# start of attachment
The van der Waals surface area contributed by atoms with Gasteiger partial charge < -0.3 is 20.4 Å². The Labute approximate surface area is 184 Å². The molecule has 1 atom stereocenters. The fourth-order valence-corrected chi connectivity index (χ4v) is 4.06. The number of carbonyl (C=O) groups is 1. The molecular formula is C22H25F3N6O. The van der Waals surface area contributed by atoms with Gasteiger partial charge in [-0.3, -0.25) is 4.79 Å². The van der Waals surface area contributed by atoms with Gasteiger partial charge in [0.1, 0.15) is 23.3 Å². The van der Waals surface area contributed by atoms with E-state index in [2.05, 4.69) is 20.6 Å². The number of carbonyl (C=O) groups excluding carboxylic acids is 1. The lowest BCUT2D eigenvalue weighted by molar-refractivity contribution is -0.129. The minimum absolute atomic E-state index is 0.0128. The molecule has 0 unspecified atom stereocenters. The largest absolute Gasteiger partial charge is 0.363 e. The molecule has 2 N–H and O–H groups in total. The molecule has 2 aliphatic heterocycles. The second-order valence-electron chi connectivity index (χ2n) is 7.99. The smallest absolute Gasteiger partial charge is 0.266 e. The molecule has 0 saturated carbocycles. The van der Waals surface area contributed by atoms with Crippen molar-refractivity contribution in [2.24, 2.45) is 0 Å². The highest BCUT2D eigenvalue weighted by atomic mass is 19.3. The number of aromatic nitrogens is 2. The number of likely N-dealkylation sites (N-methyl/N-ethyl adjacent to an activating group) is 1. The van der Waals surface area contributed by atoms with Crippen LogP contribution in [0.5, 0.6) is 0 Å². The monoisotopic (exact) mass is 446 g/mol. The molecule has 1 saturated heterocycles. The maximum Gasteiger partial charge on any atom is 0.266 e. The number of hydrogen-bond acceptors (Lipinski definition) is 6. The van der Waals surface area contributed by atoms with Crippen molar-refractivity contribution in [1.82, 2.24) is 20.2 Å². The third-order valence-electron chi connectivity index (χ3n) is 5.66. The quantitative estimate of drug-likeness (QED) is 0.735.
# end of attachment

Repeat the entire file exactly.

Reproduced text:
The van der Waals surface area contributed by atoms with Gasteiger partial charge < -0.3 is 20.4 Å². The Labute approximate surface area is 184 Å². The molecule has 1 atom stereocenters. The fourth-order valence-corrected chi connectivity index (χ4v) is 4.06. The number of carbonyl (C=O) groups is 1. The molecular formula is C22H25F3N6O. The van der Waals surface area contributed by atoms with Gasteiger partial charge in [-0.3, -0.25) is 4.79 Å². The van der Waals surface area contributed by atoms with Gasteiger partial charge in [0.1, 0.15) is 23.3 Å². The van der Waals surface area contributed by atoms with E-state index in [2.05, 4.69) is 20.6 Å². The number of carbonyl (C=O) groups excluding carboxylic acids is 1. The lowest BCUT2D eigenvalue weighted by molar-refractivity contribution is -0.129. The minimum absolute atomic E-state index is 0.0128. The molecule has 0 unspecified atom stereocenters. The largest absolute Gasteiger partial charge is 0.363 e. The molecule has 2 N–H and O–H groups in total. The molecule has 2 aliphatic heterocycles. The second-order valence-electron chi connectivity index (χ2n) is 7.99. The smallest absolute Gasteiger partial charge is 0.266 e. The molecule has 0 saturated carbocycles. The van der Waals surface area contributed by atoms with Crippen molar-refractivity contribution in [2.24, 2.45) is 0 Å². The highest BCUT2D eigenvalue weighted by atomic mass is 19.3. The number of aromatic nitrogens is 2. The number of likely N-dealkylation sites (N-methyl/N-ethyl adjacent to an activating group) is 1. The van der Waals surface area contributed by atoms with Crippen LogP contribution in [0.5, 0.6) is 0 Å². The monoisotopic (exact) mass is 446 g/mol. The molecule has 1 saturated heterocycles. The maximum Gasteiger partial charge on any atom is 0.266 e. The number of hydrogen-bond acceptors (Lipinski definition) is 6. The van der Waals surface area contributed by atoms with Crippen molar-refractivity contribution in [1.82, 2.24) is 20.2 Å². The third-order valence-electron chi connectivity index (χ3n) is 5.66. The quantitative estimate of drug-likeness (QED) is 0.735.